2016 and 3,626 in 2015. Seabourn Cruise Line is returning to Alaska for the first time in 15 years, and will include Prince Rupert on six voyages of the 450-passenger Seabourn Sojourn beginning on June 23. Crystal Cruises will return to Prince Rupert for three calls in 2017, after the successful inaugural visit of its Crystal Serenity ship in 2016 on the heels of its iconic sailing of the Northwest Passage. Norwegian Cruise Line is coming back to Prince Rupert for the first time since 2011, with the two largest vessels of the 2017 season. T h e O c e a n i a R e gat t a w i l l re t u r n fo r s e v e n c a l l s t h i s season, bringing the largest sha re of P ri nce Ruper t passenger tra ffic w ith capacity for 4,788 guests. Regent Seven Seas Cruises w ill sail the Seven Seas Mariner into the Prince Rupert’s harbour for two calls, and Ponant’s 264-passenger Le Boreal will make one of the last calls of the season in September.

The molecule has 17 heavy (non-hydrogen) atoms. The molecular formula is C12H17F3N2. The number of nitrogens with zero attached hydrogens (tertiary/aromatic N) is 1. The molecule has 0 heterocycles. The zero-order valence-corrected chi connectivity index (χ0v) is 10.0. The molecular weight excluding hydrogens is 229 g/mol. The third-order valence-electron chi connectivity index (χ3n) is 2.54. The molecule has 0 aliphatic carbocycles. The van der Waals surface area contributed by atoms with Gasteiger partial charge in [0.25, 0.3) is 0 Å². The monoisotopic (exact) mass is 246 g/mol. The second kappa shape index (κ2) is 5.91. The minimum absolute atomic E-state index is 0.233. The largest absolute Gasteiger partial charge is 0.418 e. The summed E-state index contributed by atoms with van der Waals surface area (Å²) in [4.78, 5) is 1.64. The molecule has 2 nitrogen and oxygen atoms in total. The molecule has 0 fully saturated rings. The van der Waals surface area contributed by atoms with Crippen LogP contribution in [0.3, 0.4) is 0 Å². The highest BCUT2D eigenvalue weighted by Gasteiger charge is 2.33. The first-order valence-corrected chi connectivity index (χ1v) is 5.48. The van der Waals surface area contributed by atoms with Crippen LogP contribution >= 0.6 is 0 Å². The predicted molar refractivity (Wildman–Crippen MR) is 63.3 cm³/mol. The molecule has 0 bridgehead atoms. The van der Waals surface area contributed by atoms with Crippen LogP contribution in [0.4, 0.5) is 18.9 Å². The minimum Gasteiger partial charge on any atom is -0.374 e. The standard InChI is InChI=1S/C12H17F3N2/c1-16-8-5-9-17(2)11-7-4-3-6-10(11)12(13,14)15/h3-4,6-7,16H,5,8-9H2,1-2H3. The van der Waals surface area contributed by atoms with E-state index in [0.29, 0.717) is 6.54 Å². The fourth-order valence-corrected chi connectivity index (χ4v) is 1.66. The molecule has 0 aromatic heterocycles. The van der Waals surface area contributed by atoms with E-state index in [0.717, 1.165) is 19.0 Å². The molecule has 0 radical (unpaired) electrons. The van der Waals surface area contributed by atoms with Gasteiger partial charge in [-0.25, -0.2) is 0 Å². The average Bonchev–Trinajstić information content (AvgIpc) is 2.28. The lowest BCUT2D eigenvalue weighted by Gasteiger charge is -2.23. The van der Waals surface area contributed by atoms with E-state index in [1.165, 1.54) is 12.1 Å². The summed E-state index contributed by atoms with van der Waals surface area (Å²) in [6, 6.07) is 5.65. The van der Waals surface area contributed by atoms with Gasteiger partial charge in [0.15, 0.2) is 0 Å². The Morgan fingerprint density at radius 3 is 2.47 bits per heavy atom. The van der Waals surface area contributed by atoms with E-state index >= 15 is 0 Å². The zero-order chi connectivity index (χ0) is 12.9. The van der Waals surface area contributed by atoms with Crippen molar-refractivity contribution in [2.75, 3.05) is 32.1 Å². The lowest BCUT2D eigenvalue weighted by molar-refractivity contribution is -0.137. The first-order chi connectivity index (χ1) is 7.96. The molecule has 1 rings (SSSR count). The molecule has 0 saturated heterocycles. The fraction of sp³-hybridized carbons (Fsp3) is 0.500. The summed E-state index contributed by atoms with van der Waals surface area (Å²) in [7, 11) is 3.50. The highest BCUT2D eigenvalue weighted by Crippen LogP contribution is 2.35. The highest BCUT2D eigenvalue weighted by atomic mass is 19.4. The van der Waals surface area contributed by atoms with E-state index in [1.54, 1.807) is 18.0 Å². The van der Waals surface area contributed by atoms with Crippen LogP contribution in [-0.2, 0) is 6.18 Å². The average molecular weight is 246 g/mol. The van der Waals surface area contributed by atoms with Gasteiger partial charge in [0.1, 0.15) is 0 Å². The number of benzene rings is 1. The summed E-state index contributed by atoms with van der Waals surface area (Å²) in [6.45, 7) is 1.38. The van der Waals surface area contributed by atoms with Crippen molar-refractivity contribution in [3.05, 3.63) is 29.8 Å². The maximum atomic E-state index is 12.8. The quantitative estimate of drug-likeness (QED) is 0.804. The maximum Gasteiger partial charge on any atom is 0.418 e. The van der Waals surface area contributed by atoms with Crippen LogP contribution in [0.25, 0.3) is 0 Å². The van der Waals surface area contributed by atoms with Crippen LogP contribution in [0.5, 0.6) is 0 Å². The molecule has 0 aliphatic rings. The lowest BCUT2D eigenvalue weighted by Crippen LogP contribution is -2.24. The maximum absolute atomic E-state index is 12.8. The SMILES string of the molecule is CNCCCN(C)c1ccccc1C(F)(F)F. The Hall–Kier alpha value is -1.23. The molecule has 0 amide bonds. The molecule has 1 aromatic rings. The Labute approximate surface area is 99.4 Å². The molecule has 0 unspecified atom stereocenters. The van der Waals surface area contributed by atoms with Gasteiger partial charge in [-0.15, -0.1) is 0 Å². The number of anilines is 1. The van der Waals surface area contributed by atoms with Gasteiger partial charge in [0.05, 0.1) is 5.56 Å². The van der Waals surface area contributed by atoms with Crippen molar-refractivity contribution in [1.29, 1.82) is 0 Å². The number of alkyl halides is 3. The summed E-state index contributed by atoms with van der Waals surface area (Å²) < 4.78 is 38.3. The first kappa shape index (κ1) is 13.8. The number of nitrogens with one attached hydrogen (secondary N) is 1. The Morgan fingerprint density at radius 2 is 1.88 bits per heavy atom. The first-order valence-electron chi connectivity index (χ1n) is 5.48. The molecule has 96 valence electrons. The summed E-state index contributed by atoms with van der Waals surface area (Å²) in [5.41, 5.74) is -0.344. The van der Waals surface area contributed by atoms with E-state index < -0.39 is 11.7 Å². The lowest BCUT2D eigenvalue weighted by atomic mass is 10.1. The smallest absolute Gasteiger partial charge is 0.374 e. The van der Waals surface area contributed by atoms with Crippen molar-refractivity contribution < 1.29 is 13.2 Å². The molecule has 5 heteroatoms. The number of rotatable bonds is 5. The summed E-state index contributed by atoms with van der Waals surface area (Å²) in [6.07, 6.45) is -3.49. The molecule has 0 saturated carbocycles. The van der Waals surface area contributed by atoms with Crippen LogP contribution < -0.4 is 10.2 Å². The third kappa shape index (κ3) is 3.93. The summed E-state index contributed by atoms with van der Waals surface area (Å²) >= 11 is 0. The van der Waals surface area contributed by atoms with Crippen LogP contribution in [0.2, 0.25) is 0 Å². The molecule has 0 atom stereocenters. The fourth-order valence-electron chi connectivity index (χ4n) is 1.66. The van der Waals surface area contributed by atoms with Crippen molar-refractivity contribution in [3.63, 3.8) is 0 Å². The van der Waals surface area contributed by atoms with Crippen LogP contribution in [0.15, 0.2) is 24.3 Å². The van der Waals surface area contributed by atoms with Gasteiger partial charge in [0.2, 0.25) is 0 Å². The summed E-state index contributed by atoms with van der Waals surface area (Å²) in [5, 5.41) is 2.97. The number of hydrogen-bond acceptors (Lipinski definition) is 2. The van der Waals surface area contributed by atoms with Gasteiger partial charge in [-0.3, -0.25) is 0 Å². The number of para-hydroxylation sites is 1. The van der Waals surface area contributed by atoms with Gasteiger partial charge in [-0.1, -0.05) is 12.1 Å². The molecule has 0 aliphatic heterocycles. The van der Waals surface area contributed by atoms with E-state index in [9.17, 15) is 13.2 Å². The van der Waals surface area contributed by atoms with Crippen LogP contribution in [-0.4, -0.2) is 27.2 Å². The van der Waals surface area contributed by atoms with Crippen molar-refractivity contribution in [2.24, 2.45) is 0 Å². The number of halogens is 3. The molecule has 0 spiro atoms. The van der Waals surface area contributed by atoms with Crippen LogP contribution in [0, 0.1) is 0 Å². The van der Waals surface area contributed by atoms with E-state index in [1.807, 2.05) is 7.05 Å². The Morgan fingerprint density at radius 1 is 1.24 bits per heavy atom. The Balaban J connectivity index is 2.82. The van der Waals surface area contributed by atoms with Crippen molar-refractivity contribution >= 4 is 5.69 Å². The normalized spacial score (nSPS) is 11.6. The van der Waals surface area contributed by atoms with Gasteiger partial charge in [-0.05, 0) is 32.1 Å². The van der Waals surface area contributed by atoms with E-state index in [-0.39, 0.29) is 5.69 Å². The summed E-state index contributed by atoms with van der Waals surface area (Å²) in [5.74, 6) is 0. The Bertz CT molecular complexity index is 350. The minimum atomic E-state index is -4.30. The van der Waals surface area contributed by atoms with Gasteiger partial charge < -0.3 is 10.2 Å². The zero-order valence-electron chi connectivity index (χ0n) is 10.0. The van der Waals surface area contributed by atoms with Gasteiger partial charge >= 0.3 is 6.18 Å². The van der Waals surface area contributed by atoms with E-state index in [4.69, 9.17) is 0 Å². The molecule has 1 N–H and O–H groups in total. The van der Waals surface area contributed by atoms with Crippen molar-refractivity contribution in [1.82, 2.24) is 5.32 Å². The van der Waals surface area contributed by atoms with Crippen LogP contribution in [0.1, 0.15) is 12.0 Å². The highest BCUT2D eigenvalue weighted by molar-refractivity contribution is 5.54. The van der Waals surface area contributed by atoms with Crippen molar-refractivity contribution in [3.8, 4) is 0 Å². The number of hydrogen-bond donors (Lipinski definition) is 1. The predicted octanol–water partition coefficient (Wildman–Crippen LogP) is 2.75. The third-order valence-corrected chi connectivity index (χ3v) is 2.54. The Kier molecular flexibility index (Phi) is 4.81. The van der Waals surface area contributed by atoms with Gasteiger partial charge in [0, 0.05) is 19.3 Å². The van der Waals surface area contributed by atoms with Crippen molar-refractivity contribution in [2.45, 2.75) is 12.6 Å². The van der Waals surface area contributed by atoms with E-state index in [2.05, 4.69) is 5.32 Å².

QUESNEL Bonanza Ledge Mine Restart Brings Jobs to the Cariboo With permits now in place, Barkerville Gold Mines Ltd. (BGM) is set to restart operations at its Bonanza Ledge mine site near Quesnel, creating around 90 jobs in the region. A M i n i s t r y of E nerg y a nd Mines statutory decision-maker has authorized BGM’s application to amend its Mines Act permit, allowing the company to start underground operations at the Bonanza Ledge gold mine site. The mine previously was an open pit operation from June 2014 to March 2015. BGM estimates its operations at the Bonanza Ledge Underground Mine will produce approximately 54,000 ounces of gold over the mine’s initial three year mine life. Under the conditions of its amended Mines Act permit, BGM is authorized to produce up to 150,000 tonnes per year. Ore from the Bonanza Ledge operations will be processed at BGM’s Quesnel River (QR) Mill located at the company’s QR Mine, 80 km east of the City of Quesnel. The mine is situated on the southwest flank of Barkerville Mountain, about three kilometres northwest of the Barkerville Historic Townsite.
BC Agrifood & Seafood Exports Grow 4 Years in a Row